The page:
But life didn’t treat us right. All I had was my house, at Sassine’s Square. My husband lost all his money in the late 60s when Bank Intra went bankrupt. My two daughters sent me some money every now and then, but I could never ask for more, they have their own lives over there. They have a family. They needed the money more than a woman my age needed money. Rami changed a lot of jobs till he settled at an office in Fern El Chebbek, working as an accountant. But you know Lebanese salaries; I don’t want to get into details.
Public transportation is very messy in Beirut. Electricity and water is not so promising. But I could live with it. However, there was no healthcare, and I was getting older.
I soon realized that the country all my babies lost their lives for had no responsibility towards me, a mother of martyrs and a wife of a kidnapped innocent gorgeous man. My dear Rami did his best to take care of me, but he didn’t really have to, he deserved to be a bit happy in his life.
I wrote endless letters to the Ministry of Health, to the MPs, to journalists, and to anyone that I thought could assist me. They all described my case as a Cliché Lebanese family story and told me I should stop begging.
Begging? I lost 4 healthy boys and 2 lovely girls for a country. I got detached from the love of my life for a nation that labels me as a beggar and a Cliché Lebanese woman?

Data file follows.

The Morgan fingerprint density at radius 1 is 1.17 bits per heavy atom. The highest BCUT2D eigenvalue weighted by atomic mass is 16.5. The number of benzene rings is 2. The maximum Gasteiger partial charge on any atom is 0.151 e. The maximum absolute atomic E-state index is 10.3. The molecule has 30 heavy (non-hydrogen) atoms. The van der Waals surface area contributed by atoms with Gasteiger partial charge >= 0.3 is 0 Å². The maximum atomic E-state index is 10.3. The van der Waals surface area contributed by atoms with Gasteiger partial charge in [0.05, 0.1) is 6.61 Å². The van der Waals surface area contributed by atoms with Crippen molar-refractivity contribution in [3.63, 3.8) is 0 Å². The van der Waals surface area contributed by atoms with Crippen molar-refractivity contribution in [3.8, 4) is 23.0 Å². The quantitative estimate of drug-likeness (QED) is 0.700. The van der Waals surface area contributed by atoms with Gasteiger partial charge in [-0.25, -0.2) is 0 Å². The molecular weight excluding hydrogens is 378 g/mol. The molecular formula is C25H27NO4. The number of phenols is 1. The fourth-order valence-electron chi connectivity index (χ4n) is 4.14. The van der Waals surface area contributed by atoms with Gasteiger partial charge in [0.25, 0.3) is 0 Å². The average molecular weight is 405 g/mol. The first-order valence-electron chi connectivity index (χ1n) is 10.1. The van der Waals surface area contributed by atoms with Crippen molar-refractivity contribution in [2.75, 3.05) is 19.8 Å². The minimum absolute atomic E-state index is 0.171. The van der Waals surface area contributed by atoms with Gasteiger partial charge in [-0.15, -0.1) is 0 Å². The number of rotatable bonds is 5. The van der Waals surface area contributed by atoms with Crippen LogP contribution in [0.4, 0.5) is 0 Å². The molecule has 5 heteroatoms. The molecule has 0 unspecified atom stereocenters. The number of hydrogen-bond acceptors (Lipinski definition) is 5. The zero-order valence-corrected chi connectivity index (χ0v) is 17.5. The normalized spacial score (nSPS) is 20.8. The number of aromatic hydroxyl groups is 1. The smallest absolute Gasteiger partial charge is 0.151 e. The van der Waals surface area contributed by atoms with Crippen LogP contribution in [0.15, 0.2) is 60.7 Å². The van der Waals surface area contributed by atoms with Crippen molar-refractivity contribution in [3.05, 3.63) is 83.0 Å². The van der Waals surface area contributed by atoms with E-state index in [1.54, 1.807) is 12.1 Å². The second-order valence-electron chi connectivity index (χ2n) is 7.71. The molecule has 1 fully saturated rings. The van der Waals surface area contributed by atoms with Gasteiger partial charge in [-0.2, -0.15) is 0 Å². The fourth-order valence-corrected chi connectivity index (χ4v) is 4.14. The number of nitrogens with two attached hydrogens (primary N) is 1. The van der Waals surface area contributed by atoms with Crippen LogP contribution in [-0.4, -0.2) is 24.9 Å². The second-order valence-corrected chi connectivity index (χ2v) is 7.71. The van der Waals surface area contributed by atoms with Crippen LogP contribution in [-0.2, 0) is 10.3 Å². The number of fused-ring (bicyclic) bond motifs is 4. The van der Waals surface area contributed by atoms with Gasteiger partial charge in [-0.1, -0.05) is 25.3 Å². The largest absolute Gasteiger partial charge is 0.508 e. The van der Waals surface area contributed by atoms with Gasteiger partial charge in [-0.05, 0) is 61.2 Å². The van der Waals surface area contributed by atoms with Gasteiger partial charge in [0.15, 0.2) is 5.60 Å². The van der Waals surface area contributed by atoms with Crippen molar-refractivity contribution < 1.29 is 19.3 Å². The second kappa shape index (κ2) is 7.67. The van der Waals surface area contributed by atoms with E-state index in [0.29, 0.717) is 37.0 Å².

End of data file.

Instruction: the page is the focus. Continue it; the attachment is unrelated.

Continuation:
Ironically today, I realized that I am no longer a fighter but a martyr as well.
And as I promised, I stayed here. I stayed to welcome my husband back, exactly where he left me.
Ironically today, as I move freely between the Lebanese households I still see the youth hating. I see people pointing fingers. I see handsome gals wanting to risk their lives for yet another time. I see dirty minds preparing schemes to bomb, to kill, and to destroy.
Ironically today, I understand that all that blood that was shed by my kids and other young souls didn’t solve anything. It’s all the same… same as 1975. Same as 1989. Same as 2005 and what follows… and it’s all a shame.
Why don’t you get it? Why don’t you wake up? Why can’t you change the way you perceive things? You can make a change! Change Lebanon! Stop breaking the hearts of your parents and of your nation. The elections are soon. Think rationally. Think as a citizen. Love your parents. Cherish your lives. Do not let all those people who died for Lebanon regret that they did. Do not let the powers and the media brainwash you! You hold the power with your unity. The government is nothing without YOU.
Sadly, this will remain a cry from a mother who doesn’t know what she’s talking about because YOU KNOW BETTER; YOU KNOW POLITICS. I DO NOT UNDERSTAND AND FEEL ANYTHING. I am pathetic to you. I nag too much. I should only clean the house and cook you good meals.
As for Rami, I’m right next to you. We are all watching over you. I hope life treats you better than it treated us and you witness a better Lebanon.
When you get home from work you will find our house broken down in pieces. Be the boy I’ve always known you for. Be strong.

Your salary can get you a descent home close to your work, and hopefully the Lebanese government and your sisters will help. Now you do not have me as burden, you can spend your money as you please. I am sorry I brought you to a country such as Lebanon. I am sorry for all the troubles you’ve faced and you’re about to face. You will never cease to be my inspiration. I love you, Mum.

also found on : http://www.mayaakra.blogspot.com